Streamlining Your IT Assets: Best Practices for Success

Every piece of gear and software that a business uses is considered an IT asset. It is simple to understand the significance of IT asset management: it entails the coordination, optimisation, and ongoing observation of all the components necessary for an organisation to run. 

The fact that an organisation’s assets change over time complicates matters. Companies need to decommission old equipment and commission new ones regularly. Most legacy hardware will ultimately need to be replaced; ideally, this should happen before equipment becomes inoperable and creates operational bottlenecks. The worldwide information technology market is projected to grow from $4.8 trillion in 2020 to $5.2 trillion in 2023.

In the meantime, worldwide IT investment is expected to increase by 20% to $3.92 trillion in 2021 from 2020.

Software is subject to update based on innovation potential and simplicity of use. 

For every MSP, managing IT assets is a significant task. To help you start immediately, you will review ten IT asset management and tracking best practices below.

Are you set to optimise your IT resources for maximum efficiency? Please look at IT asset management services to grow your company!

IT Asset Management: What Is It?

The process of overseeing your company’s technological assets from purchase to disposal is known as IT asset management or ITAM. IT assets, such as software licences, licensing agreements for public and private clouds, servers, desktop and laptop computers, keyboards, displays, and other gear, can be digital or physical. Gaining visibility and control over your whole asset estate is the goal of IT asset management. It will enable you to maximise asset utilisation, reduce total cost of ownership, and enhance operational efficiency.

Implementing a thorough ITAM plan and software enabling you to monitor your assets’ status, location, and usage in real-time is essential for effective IT asset management. You can plan for future purchases, foresee impending warranty expirations, and optimise device deployment when you can accurately audit and report on your IT inventory. 35% of the global market comprises the tech sector.

90% of the data on the planet was created in 2019 and is currently in use.

Your company can prevent unanticipated expenses and possible business disruptions by managing its IT asset estate well.

The best practices for IT asset management.

Are you prepared to change your IT management process? Let’s examine the best practices for IT asset lifecycle management.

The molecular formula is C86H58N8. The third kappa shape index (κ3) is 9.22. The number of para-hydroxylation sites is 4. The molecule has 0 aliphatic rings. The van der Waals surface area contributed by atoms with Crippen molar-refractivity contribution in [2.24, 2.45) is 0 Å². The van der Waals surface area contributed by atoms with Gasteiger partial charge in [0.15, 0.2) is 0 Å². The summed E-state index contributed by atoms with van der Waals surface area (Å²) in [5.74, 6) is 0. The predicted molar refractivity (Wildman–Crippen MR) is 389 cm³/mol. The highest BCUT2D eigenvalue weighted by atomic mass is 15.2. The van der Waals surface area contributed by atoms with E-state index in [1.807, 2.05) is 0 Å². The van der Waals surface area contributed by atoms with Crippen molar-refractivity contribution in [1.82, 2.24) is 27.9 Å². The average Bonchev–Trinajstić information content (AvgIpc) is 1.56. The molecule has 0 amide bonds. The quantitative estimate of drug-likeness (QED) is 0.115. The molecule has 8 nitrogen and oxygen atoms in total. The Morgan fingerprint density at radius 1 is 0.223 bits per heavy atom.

1. Establish a systematic plan for commissioning and decommissioning assets.

It can be challenging to acquire new assets and sunset old or outmoded ones. As a result, creating a systematic plan for asset commissioning and decommissioning is essential. Let’s examine several recommended methods for this:

  • Ensure uniformity in the way you commission and decommission assets. Procedures for software licence tracking, asset retirement and disposal, asset purchase, configuration, testing, and deployment should all be included. Using a documentation tool that supports your standard operating procedures is equally critical in this situation.
  • Track and manage assets across their lives with an asset management software solution. These software programs assist organisations in managing licence compliance, keeping an eye on asset usage, and locating redundant or underutilised assets.
  • Put security measures in place to safeguard assets during the decommissioning and commissioning procedures. Procedures for data deletion, sensitive information removal, and secure asset disposal should all be part of these security measures.
  • Establish roles and duties for the commissioning and decommissioning of assets. Ensure everyone knows their responsibilities and that team members communicate and work together clearly.

2. Keep a close eye on every asset.

One essential IT management best practice that can assist MSPs in securing and optimising IT infrastructure is actively monitoring all assets. The following procedures are part of an all-inclusive asset monitoring plan: 

  • To keep tabs on the functionality, accessibility, and security of IT assets, use automated monitoring solutions. These technologies assist in locating and fixing problems before they have an impact on users and company operations. Measurable KPIs for asset management have been identified by only 23% of organisations. 
  • Additionally, you can monitor the condition of every asset with automated processes. It gives organisations a comprehensive view of their IT environment and helps them detect potential cybersecurity threats.
  • Set baseline security, availability, and performance metrics. When monitoring and evaluating performance over time, consult these measurements. Establishing official incident response protocols is another crucial step. By doing this, downtime and the impact of an incident are lessened.

3. Adopt a lifecycle-based strategy for ITAM.

Once every asset has its unique ID and barcode, your IT asset management programme can start with well-defined procedures. Companies self-reported that their hardware asset management maturity was reactive in 33.6% of cases. These procedures should go beyond registering and monitoring your IT assets to encompass the entire lifespan. Take into account each of the following phases as you outline your strategies:

  • Procurement: Setting aside money and buying your belongings